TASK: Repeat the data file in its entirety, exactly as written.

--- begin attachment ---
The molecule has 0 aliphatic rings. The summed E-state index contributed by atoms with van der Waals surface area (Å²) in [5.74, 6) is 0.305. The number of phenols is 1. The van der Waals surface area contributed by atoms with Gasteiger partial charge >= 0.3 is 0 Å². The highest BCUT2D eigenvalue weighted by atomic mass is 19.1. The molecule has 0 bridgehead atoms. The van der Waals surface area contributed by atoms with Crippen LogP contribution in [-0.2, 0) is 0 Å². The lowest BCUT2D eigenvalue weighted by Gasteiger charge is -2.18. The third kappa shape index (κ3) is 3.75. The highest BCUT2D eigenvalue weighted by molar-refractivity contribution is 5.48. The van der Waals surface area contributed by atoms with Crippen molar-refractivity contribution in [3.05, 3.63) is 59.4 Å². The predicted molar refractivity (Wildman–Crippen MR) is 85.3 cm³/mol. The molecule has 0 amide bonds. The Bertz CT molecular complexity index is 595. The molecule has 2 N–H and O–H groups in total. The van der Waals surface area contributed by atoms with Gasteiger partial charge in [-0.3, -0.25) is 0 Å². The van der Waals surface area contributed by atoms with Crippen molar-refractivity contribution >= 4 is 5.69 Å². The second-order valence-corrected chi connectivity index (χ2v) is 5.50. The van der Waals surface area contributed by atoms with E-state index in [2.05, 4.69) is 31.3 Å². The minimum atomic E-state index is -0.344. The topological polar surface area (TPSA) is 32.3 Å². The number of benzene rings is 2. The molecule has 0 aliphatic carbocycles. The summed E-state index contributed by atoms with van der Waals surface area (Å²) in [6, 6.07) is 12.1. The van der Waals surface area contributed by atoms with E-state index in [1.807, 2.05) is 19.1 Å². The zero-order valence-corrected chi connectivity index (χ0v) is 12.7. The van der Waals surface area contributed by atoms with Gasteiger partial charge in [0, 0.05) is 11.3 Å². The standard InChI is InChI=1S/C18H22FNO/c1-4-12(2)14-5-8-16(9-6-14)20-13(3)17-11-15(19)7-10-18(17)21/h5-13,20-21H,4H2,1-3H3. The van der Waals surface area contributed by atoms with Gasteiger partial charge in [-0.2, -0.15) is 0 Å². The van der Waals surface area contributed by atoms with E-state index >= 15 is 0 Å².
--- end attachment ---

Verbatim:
The molecule has 0 aliphatic rings. The summed E-state index contributed by atoms with van der Waals surface area (Å²) in [5.74, 6) is 0.305. The number of phenols is 1. The van der Waals surface area contributed by atoms with Gasteiger partial charge >= 0.3 is 0 Å². The highest BCUT2D eigenvalue weighted by atomic mass is 19.1. The molecule has 0 bridgehead atoms. The van der Waals surface area contributed by atoms with Crippen LogP contribution in [-0.2, 0) is 0 Å². The lowest BCUT2D eigenvalue weighted by Gasteiger charge is -2.18. The third kappa shape index (κ3) is 3.75. The highest BCUT2D eigenvalue weighted by molar-refractivity contribution is 5.48. The van der Waals surface area contributed by atoms with Crippen molar-refractivity contribution in [3.05, 3.63) is 59.4 Å². The predicted molar refractivity (Wildman–Crippen MR) is 85.3 cm³/mol. The molecule has 0 amide bonds. The Bertz CT molecular complexity index is 595. The molecule has 2 N–H and O–H groups in total. The van der Waals surface area contributed by atoms with Gasteiger partial charge in [-0.3, -0.25) is 0 Å². The van der Waals surface area contributed by atoms with Crippen molar-refractivity contribution >= 4 is 5.69 Å². The second-order valence-corrected chi connectivity index (χ2v) is 5.50. The van der Waals surface area contributed by atoms with E-state index in [2.05, 4.69) is 31.3 Å². The minimum atomic E-state index is -0.344. The topological polar surface area (TPSA) is 32.3 Å². The number of benzene rings is 2. The molecule has 0 aliphatic carbocycles. The summed E-state index contributed by atoms with van der Waals surface area (Å²) in [6, 6.07) is 12.1. The van der Waals surface area contributed by atoms with E-state index in [1.807, 2.05) is 19.1 Å². The zero-order valence-corrected chi connectivity index (χ0v) is 12.7. The van der Waals surface area contributed by atoms with Gasteiger partial charge in [0, 0.05) is 11.3 Å². The standard InChI is InChI=1S/C18H22FNO/c1-4-12(2)14-5-8-16(9-6-14)20-13(3)17-11-15(19)7-10-18(17)21/h5-13,20-21H,4H2,1-3H3. The van der Waals surface area contributed by atoms with Gasteiger partial charge in [-0.2, -0.15) is 0 Å². The van der Waals surface area contributed by atoms with E-state index >= 15 is 0 Å².